By Adenitan Akinola

Religious tolerance has been largely responsible for the relative peace being enjoyed in the Southwest part of Nigeria.

This is not without occasional disruption by disagreements among adherents of different faith.

On 30th of March this year members of the Muslim sect and Traditional worshipers of Obatala extraction clashed in Ile-Ife leading to the destruction of property, while six persons allegedly sustained injury.

It took the maturity of the leaders of the various religions to prevent the faceoff from being escalated to a more sinister crisis.

Before the Ile-Ife incident, the peace of Osogbo was disrupted on the 27th of June 2021 when a Moslem group and Traditional worshipers clashed during an attack on a mosque leading to the death of a person and varying degrees of injury on 12 others.

In towns like Osogbo the state capital and ile-Ife among many other towns, churches, mosques and shrines exist together, while worshipers attend to their faith without rancour.

This further attest to a research findings led by Professor Adekoya Ogen, sponsored by University of Birmingham which suggested that the Southwest Nigeria is where various religions coexist in the world without acrimony.

What could now be responsible for the occasional faceoff among worshipers of these religions?

Speaking on the matter, President of the Traditional worshipers, Osun State Chapter Dr Oluseyi Atanda blamed the new ugly trend of religious intolerance on loss of love and moral values in the society which he argued was manifesting in different forms of vices ranging from ritual killings to internet fraud and endemic corruption.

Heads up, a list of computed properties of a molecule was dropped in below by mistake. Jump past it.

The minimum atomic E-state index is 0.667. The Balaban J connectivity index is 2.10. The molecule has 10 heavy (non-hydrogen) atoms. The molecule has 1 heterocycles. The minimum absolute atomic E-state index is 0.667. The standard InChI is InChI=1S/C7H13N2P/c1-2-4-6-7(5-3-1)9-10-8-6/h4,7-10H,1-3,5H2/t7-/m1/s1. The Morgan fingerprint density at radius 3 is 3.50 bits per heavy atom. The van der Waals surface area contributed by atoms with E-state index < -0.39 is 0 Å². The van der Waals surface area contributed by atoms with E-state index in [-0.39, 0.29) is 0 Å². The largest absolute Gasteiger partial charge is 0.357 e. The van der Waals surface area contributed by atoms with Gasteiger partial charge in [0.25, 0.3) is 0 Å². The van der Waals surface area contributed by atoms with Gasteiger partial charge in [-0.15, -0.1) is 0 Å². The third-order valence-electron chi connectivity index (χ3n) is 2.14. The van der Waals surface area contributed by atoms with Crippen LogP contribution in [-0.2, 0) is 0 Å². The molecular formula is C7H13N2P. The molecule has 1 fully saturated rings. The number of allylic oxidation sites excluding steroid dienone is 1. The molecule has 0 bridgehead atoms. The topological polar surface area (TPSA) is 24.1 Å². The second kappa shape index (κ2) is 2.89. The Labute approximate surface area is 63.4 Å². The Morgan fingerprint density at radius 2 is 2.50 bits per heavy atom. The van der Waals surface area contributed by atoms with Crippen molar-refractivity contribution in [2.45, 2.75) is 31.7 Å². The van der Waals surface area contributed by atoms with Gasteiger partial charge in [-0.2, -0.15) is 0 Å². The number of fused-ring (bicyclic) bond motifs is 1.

Dr Atanda also submitted that the manner adherents of the two foreign religions talked down on traditional religion and make it a centre of their sermons was capable of promoting discord.

“Government should as soon as possible save enact a law to regulate religion activities in Nigeria, with a view to ensuring that adherents respect the rights of others to their doctrines as long as it does not affect theirs, so that talking down and castigating ‘Orisa’ and it’s worshipers all the times the two imported religions can be abolished”. Doctor Atanda said.

On his part, the Bishop of Methodist Church, Osogbo Diocese, The Rt Reverend Amos Ogunrinde contended that what happened occasionally was not religious per se, but crisis fueled by poor governance and injustice.

Bishop Ogunrinde believed that all religions preached peace. “I am aware that Christianity, Islam and evening the traditional religion emphasis peace with neighbours in their teachings. Most times, people only use faith to actualize personal agenda since they know it’s the only mechanism that can easily sway the ordinary man on the street “.

In his own submission, the Chairman of Osun Muslim community, Alhaji Mustapha Olawuyi pointed out that ignorance of the tenets of the religions would make an adherents resulted to conflict with people of other faith.

Alhaji Olawuyi also suggested that poor economic indices played a significant role in the aggressive reactions of people which is hidden under the guise of religion.

The leaders of the various faith maintained that government had a key role to play in enhancing economic performance and quality life of the citizens as well as regulating the conducts of each religion within the ambit of the Law.

It must be emphasized that Section 10 of the 1999 Constitution mandates that Nigeria shall not adopt any state religion, while Section 38 of the Constitution guarantees the freedom of individual citizens to practice religion of his or her choices without interference.

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